The Papua New Guinea (PNG) government has declared a 30-day state of emergency in response to fuel supply issues that forced Air Niugini (PX, Port Moresby) and PNG Air (CG, Port Moresby) to suspend domestic flights late last month.

The government declared a state of emergency on July 31 after the country's sole fuel importer and refinery operator, Puma Energy Papua New Guinea, began to restrict fuel supplies on July 27, leading to both airlines suspending their domestic flights before supplies were restored the following day. Air Niugini says it cancelled 50 flights. In December 2022 and January 2023, identical incidents occurred with Puma, causing flight cancellations.

"This declaration of emergency is made as a direct result of the current disruption in the supply and distribution of fuel and petroleum products and foreign exchange," said Petroleum Minister Kerenga Kua last week.

Central to the problem is a lack of foreign exchange in PNG, hindering Puma's ability to pay for and import oil for processing, with the country's central bank, the Bank of Papua New Guinea, often being unwilling or unable to process Puma's foreign exchange orders. This has caused a breakdown in the relationship between the central bank and the country's biggest purchaser of foreign exchange.

Puma Energy also has a tetchy relationship with PNG's commercial banks, with the Australian Broadcasting Corporation (ABC) reporting that its banker, Bank South Pacific, proposes to close Puma's accounts on September 8 after questioning the entity's financial record keeping. Other banks, including Westpac and ANZ, have also ceased doing business with Puma.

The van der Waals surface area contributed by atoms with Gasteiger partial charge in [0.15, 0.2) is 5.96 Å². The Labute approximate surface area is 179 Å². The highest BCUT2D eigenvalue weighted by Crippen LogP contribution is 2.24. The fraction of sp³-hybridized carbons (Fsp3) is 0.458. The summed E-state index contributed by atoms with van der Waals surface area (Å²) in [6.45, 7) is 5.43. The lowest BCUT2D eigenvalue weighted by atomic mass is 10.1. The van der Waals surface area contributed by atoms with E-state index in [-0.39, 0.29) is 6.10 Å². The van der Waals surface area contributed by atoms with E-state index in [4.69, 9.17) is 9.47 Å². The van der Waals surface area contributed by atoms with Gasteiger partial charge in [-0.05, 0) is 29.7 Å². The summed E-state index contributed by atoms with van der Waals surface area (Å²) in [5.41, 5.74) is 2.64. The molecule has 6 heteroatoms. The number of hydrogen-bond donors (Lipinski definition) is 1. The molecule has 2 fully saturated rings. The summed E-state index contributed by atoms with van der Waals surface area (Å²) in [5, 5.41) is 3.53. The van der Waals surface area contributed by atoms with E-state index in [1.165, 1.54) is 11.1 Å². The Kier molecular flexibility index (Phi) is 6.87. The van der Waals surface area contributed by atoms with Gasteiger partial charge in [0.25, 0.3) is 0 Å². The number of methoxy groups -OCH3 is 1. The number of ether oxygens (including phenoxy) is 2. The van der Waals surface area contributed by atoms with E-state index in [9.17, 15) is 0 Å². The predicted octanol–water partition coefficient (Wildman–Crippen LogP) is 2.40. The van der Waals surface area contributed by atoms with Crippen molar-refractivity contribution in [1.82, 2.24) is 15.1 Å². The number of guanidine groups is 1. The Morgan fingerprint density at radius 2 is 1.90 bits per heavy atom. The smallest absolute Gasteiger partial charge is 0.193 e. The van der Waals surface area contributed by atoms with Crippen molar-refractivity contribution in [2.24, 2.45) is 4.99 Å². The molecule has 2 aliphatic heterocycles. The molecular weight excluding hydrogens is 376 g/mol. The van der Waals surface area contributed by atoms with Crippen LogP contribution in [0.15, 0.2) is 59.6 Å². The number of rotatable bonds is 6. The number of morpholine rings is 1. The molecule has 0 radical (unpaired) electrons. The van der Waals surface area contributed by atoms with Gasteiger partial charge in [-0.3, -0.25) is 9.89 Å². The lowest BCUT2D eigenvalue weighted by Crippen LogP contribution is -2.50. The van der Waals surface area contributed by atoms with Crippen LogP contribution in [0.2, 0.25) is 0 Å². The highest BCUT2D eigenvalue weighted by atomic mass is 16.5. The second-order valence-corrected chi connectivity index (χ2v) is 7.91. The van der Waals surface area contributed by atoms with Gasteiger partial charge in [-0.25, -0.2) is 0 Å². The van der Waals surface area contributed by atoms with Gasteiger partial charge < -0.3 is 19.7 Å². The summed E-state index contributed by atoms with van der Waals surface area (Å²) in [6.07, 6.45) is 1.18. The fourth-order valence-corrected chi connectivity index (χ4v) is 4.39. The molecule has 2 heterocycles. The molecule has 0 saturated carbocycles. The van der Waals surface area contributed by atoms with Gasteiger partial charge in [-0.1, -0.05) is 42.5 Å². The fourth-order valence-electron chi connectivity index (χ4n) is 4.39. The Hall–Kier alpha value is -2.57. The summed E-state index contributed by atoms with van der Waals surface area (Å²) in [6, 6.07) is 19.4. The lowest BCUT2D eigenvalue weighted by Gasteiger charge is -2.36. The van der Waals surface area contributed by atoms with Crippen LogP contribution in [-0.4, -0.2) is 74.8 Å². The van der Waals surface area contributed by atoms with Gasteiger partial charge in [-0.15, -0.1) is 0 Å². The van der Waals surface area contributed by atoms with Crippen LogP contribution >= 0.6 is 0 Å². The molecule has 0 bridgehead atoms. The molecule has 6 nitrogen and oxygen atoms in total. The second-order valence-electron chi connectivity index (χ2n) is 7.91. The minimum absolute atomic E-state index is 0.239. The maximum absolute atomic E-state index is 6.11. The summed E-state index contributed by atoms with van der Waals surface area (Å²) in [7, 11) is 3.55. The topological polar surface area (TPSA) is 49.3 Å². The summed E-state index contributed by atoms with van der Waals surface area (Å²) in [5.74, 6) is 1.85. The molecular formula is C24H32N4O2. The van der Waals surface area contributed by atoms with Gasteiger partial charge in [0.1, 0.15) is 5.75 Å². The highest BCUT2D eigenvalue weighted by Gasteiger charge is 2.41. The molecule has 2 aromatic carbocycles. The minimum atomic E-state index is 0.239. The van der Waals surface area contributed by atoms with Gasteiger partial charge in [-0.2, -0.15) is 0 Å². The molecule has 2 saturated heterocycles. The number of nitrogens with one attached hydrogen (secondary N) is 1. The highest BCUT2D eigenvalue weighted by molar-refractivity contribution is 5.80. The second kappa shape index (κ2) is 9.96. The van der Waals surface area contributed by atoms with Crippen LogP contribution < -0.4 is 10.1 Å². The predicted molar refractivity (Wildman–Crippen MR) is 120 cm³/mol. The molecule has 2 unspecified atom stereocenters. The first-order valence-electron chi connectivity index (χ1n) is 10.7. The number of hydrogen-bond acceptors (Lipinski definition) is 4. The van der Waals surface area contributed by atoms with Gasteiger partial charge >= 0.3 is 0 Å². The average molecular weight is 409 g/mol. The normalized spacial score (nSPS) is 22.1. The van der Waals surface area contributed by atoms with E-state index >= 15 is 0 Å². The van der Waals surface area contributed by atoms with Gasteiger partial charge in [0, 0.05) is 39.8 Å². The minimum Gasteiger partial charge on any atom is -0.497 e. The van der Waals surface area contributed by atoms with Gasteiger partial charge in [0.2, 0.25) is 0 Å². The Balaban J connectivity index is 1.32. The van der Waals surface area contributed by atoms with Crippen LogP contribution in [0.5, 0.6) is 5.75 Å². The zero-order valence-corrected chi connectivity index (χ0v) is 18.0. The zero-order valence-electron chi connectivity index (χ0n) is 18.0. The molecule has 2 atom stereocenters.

"It's got something to do with the way Puma organises its banking and finance, purchases and reporting, importing and exporting and reporting on its finances through the responsible authorities, including privately to its own licensed banks in Papua New Guinea," said Kua.

There are growing concerns within PNG that the fuel supply situation will deteriorate further next month if Puma is de-banked. The 30-day state of emergency ensures no fuel disruptions over August, with the central bank mandated to ensure Puma Energy can access its bank accounts and foreign exchange over the period. Kua will also chair a series of meetings with stakeholders to attempt to map a way out of the mess.

Air Niugini Acting CEO Gary Seddon told ch-aviation that the airline will continue to work with the parties responsible for the company’s aviation fuel supply contracts. "We will closely monitor the situation, as we have been doing, and will take steps as necessary, to protect our air transport operations and maintain a semblance of business continuity," he said. "I have no major concerns at this stage and remain confident that the supply issues will be resolved through any one of several options available. With government interventions, stakeholders are addressing the situation and relevant parties are progressing toward outcomes."

PNG Air did not respond to ch-aviation's request for comment.